Until she was about ten months old, Grace Power was happy to have her mother, Donna, spoon-feed her mashed-up veggies and cereal. Then she hit the “me do it” stage. According to her mom, Grace’s obvious delight in using her thumb and finger to very precisely pick up chunks of banana and pop them into her mouth makes it worth the extra time (and sometimes mess) it takes to finish a meal.
That handy pincer grip is just one of the fine motor skills babies are expected to develop during their first year.
“People usually think of fine motor skills as the things a baby can do with his hands, but they are really broader than that,” says Joyce Magill-Evans, professor of occupational therapy at the University of Alberta. “Fine motor skills allow our eyes to track objects, and our lips and tongues to form sounds and manage food.” What you need to know about baby's first milestones
A young baby, for example, won’t have the ability to transfer solid food from the front of his mouth to the back where it can be swallowed. Spoon in a taste of mashed banana, and he’ll just push it back out with his tongue. By six months or so, however, most babies can use their tongues to help them swallow the food.
The development of hand skills is more complex and usually follows a predictable pattern.
1. Reaching for mom’s face, mouth, jewellery or for toys or mobiles.
2. Grasping first as a reflex, when the fingers close when something touches your baby’s palm, but becoming more refined until your baby can pick up tiny objects with his finger and thumb.
3. Releasing is hard for babies to do at first, and they initially tend to drop items by accident. Eventually your baby will be able to drop Cheerios into his cup of juice with great precision.
4. Passing a cookie from one hand to another—so that he can pick up a second cookie.
Melissa Young has watched her ten-month-old daughter, Caroline, move through those stages. “I remember when she was about seven months, I would put blueberries and peas on her high-chair tray and she would try to pick them up,” she says. “It would take her a long time to get one into her hand, using all her fingers, and up to her mouth.”
But two months later, when the Young family was in the middle of renovating their home, Caroline had mastered the art of picking up tiny things. “Oh, it was awful,” Young recalls. “We had the carpeting ripped up and drywall everywhere. I’d sweep the floor and be sure I had everything cleaned up, then Caroline would scoot around and find little tiny screws or miniature pieces of plaster or splinters of wood. And, of course, she’d right away put them in her mouth.” And, of course, she’d protest vigorously when Young just as quickly removed each item.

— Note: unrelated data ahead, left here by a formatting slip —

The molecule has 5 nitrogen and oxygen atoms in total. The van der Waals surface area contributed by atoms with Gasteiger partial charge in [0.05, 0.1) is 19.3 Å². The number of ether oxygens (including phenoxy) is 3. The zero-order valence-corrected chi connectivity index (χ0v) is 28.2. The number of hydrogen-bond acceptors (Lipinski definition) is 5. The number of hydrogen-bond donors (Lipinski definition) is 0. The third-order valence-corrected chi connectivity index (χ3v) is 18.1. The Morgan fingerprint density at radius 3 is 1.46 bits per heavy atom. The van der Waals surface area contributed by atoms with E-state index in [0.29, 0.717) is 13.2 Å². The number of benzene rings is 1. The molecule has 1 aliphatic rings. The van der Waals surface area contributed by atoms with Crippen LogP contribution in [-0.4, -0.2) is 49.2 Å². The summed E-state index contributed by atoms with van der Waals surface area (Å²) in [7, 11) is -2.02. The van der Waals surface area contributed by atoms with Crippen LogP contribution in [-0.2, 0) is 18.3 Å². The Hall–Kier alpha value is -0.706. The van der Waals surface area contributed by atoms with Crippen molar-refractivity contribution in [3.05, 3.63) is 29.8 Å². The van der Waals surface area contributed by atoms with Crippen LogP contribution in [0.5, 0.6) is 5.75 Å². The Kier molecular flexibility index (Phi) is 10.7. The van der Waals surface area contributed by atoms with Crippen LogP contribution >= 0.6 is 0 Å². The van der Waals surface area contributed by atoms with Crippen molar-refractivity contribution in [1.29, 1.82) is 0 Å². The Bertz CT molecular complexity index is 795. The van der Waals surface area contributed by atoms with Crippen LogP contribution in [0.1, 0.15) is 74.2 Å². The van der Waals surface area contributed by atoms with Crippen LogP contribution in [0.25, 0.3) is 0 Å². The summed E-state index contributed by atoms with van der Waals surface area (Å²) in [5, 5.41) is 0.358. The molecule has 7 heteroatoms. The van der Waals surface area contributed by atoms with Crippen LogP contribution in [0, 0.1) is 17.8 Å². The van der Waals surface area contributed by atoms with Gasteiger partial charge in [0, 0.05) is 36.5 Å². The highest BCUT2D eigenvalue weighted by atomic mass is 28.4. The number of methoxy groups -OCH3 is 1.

Donna Power says Grace was a “handy” baby right from the start. “Even when I was pregnant with her, I could feel her little hands moving — I would tell my friends at work that I thought she was knitting me a sweater. And from the moment she was born, she would knead my breast while she was nursing.” At six months, Grace could hold a book open to peruse the pictures, and by ten months she could turn the pages of one of her sturdy board books by herself.
There is a wide range of normal in fine motor skill development, but if your baby is not reaching for objects by about five months, Magill-Evans recommends checking with your doctor. If your baby seems to have a marked hand preference (for example, always uses his right hand), this should also be checked out, as babies normally use both hands.
How can you help your little one develop these important skills? “I emphasize letting a baby spend time on his tummy during supervised playtime,” Magill-Evans says. “With the concern about sudden infant death, many parents are not placing their babies on their tummies enough during playtime. Being tummy-down encourages weight-bearing on the hands, helps with wrist stability and strengthens the muscles in the hands.”
She also recommends toys that encourage your baby to reach and grab. For babies six months and older, she likes “activity centres” that require a variety of movements—poking, pressing, turning, twisting, pushing up or down or side to side. Shape sorters and stacking toys are also good.
“You can also play games like pat-a-cake with your baby, which helps him gain control of his hands and learn to bring them to the middle of his body,” Magill-Evans advises. Even just using a spoon to bang on a tray helps develop coordination.
Of course, a baby’s mastering of these skills sometimes seems like a mixed blessing—as little Caroline’s six-year-old sister, Heidi, has discovered. “Now that she’s good at grasping,” says Young, “she loves to grab Heidi’s hair and pull.”
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